My experience as a sober black woman

My experience as a sober black woman

It’s a sometimes painful and unique experience to be a Black woman, let alone one who is Sober. I once heard a quote that said something along the lines of ‘There’s not a more marginalised group of people than a Black woman.’ It’s a bold statement, but not one that I can argue much against. We are a marginalised group-  full stop. It can definitely feel like walking around with a Scarlet Letter of sorts at times to be a Sober Black woman. It’s like having three strikes against me in a world where I’m already having to work harder than my white counterparts to be seen, heard and recognised as a valued member of society. That very day-to-day challenge for equality, along with the addition of Sobriety can be mind boggling to even the most sensible of people. There’s constant, oftentimes misplaced pressure on Black women.

Even while writing this article, I found myself tiptoeing around certain topics so as not to come across “aggressive” or worse, the cliche “angry Black woman”. I also don’t want to speak for every Black woman, because each experience varies person to person and is too intimate a story to generalise. I believe Black women have been tasked with an impossible ask to endure to no end and the same can be said when the idea of Sobriety comes into play. We should be able to ‘handle’ our liquor, know when to stop and be able to take care of others who are inebriated. It’s unrealistic and problematic to look at Black women as a healing balm to the world. Are we strong and intelligent? Of course. Can we help others and express great love? Definitely. However, we are not caretakers to the world and we are just as susceptible to the perils and downfall of spiralling into alcoholism. Perhaps there’s something to be said for this pandering idea of a strong Black woman that leads some to drink more because of the constant overwhelm.

So how do we, as Black women, lift ourselves up on the path to Sobriety when it’s few and far between to find a reliable Sober, Black, sisterhood? Where do we turn when AA and NA meetings are just another reminder that there’s no other faces in the room that look like ours? It can be hard to find a voice when so often my opinions are squandered or placed on a back burner in favour of x,y or z. I have to make myself the priority, is step one.

Oftentimes I’ve felt alone in a crowded room. Attending program meetings isn’t a shared, coming together of community quite like it is for my white and non-brown counterparts. Not seeing a face and gender similar to mine is an alienating feeling. I’ve grown accustomed to being uncomfortable and that troubles me. I don’t want discomfort to be any kind of norm in my life. Again, it’s not the programs themselves that are necessarily the problem, although there are some minor grievances I have (meeting availability within Black communities, lack of diversity encouragement and/or targeting, amongst a few other bullet points). Instead, I find it to be a long withstanding culture that caters mainly to whites and perpetuates a common disregard for the rampant alcoholism that runs throughout Black households and families,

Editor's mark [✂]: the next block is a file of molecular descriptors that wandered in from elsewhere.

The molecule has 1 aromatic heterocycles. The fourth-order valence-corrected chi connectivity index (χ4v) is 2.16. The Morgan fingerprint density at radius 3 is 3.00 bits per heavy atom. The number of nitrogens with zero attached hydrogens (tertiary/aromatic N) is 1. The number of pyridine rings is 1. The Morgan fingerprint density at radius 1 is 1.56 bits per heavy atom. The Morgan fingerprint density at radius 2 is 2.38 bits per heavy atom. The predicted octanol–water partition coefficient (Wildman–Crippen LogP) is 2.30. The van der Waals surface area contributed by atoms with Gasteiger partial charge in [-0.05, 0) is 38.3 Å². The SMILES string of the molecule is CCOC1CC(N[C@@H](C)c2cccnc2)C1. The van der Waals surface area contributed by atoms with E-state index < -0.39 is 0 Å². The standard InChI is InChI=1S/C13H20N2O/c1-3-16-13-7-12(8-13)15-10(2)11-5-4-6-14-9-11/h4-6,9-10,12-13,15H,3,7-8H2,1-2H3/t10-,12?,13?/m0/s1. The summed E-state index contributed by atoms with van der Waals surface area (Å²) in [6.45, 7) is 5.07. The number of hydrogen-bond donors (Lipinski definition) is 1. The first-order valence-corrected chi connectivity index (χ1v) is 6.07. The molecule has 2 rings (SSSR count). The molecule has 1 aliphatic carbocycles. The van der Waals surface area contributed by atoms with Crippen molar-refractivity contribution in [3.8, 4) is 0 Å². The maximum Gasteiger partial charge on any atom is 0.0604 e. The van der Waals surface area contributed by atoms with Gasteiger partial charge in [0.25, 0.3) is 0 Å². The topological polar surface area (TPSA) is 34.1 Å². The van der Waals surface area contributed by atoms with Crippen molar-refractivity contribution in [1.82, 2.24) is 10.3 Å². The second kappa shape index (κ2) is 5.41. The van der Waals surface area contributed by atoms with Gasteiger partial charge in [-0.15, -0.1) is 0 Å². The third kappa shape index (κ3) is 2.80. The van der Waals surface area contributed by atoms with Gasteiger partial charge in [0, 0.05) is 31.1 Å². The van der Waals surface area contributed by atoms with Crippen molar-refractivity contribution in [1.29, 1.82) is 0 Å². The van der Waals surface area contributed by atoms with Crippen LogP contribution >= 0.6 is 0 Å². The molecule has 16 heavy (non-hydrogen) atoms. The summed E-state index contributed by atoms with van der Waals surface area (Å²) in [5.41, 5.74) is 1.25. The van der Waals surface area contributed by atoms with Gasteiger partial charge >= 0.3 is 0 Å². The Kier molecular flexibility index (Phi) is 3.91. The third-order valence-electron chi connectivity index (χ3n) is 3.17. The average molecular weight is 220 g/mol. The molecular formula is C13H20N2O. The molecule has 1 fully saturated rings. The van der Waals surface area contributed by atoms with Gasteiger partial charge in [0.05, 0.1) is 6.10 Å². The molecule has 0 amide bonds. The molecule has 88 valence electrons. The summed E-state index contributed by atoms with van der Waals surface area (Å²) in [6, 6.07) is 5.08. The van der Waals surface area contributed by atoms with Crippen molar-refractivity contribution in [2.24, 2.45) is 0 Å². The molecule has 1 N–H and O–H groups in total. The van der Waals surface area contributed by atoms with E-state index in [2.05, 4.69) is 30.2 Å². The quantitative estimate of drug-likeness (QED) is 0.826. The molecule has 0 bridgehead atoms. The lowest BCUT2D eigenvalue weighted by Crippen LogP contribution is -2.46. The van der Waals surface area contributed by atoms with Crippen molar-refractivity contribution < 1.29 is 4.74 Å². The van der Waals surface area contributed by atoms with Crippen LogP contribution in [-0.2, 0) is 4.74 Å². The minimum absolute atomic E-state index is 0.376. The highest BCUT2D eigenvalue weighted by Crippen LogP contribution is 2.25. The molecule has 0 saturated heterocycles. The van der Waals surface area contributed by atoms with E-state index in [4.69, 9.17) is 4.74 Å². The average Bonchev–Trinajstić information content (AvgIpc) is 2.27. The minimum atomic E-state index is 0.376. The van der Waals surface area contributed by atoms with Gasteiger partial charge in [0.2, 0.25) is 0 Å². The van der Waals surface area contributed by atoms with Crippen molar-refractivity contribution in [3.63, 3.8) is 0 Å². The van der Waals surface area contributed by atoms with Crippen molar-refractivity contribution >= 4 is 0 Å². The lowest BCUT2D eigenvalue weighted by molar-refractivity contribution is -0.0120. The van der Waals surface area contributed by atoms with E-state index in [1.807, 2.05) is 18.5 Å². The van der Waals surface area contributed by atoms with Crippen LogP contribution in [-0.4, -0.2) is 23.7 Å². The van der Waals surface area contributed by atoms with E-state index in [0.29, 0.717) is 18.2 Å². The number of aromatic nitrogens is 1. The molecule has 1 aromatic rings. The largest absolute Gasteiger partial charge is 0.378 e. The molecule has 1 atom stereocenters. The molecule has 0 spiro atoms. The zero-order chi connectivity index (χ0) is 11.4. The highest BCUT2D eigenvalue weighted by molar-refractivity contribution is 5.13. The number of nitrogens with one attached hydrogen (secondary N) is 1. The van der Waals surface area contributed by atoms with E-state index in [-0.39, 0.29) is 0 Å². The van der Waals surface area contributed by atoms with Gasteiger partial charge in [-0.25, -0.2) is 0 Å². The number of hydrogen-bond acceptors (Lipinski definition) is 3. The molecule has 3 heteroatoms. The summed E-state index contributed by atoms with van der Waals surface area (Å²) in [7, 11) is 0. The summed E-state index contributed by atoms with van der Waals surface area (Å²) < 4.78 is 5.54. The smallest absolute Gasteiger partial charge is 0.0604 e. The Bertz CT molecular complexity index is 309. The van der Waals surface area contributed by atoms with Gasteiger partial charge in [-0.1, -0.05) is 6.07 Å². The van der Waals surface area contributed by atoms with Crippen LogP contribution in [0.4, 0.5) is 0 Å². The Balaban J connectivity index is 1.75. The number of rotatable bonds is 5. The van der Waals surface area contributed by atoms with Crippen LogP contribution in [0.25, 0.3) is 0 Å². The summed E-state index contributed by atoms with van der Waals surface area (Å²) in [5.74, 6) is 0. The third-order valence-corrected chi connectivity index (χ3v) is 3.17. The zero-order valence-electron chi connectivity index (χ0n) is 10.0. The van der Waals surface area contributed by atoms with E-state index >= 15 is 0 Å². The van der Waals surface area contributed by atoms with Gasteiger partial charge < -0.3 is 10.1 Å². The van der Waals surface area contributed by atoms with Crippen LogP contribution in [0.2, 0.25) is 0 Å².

One of the tools I’ve found to be helpful is becoming a member of a community of incredible women called Sober Black Girls Club. Founded by Khadi A. Oluwatoyin, the group is one that’s inclusive of all recovery practices and encourages both Black, and LGBTQIA+ communities to come together. Meetings boast that they accept anyone who is Black and identifies as girl, woman, femme, or nonbinary in addition to anyone who is Black, Brown, Indigenous, or identifies with a community of colour and queer. The group provides me with a sense of familiarity and common struggle with being Black and sober. 

Through SBGC I’ve also been able to become a mentor to another woman and we check in with one another throughout the week and have a standing Saturday morning Zoom session. It helps to know I have her as a companion and confidant when I find myself in a tricky social situation, when I’m having cravings and when I’m combating self-isolation. She’s simply a text or phone call away and knowing I have that resource in my back pocket means all the world to me.

Additionally, I’ve begun to seek out Black literature from a female’s point of view. I was very honoured to be asked for an interview with author Linda Villarosa. Over the course of an hour I was able to share my story unapologetically for her book Under The Skin: The Hidden Toll on American Lives and on the Health of Our Nation. I’ve found it to be a freeing experience to share my store not only with the public, but in particular amongst other Black women. 

Sobriety is for all. Maybe the next time you find yourself at a program meeting, take a look around the room and see who’s there, but especially who is not in the room. Ask questions and take notice of the absence. If we don’t start the discussion about race in terms of Sobriety I fear there will always be a divide that separates us. I’m appreciative of all the many groups and therapies I’ve been a part of in the 3.5 years of my Sober journey and have learned that I can value one aspect of Sobriety while nurturing another. Paying more attention to my need for commonality and no disregarding that needed sense of community has made the struggle easier to bear. My hope is others who read this will realise they to yearn for community and seek it in their own way. We all have the right to feel that we belong and shouldn’t take that acceptance for granted. 

Written by by Audrey Brianne

Audrey is an LA-based wardrobe stylist. Her clientele includes a who’s-who of captivating talent including a wide-range of ‘young hollywood,’ tv & film actors and musicians. For over a decade, Audrey has been styling with an emphasis on celeb red carpet appearances and editorial. You can view her work at

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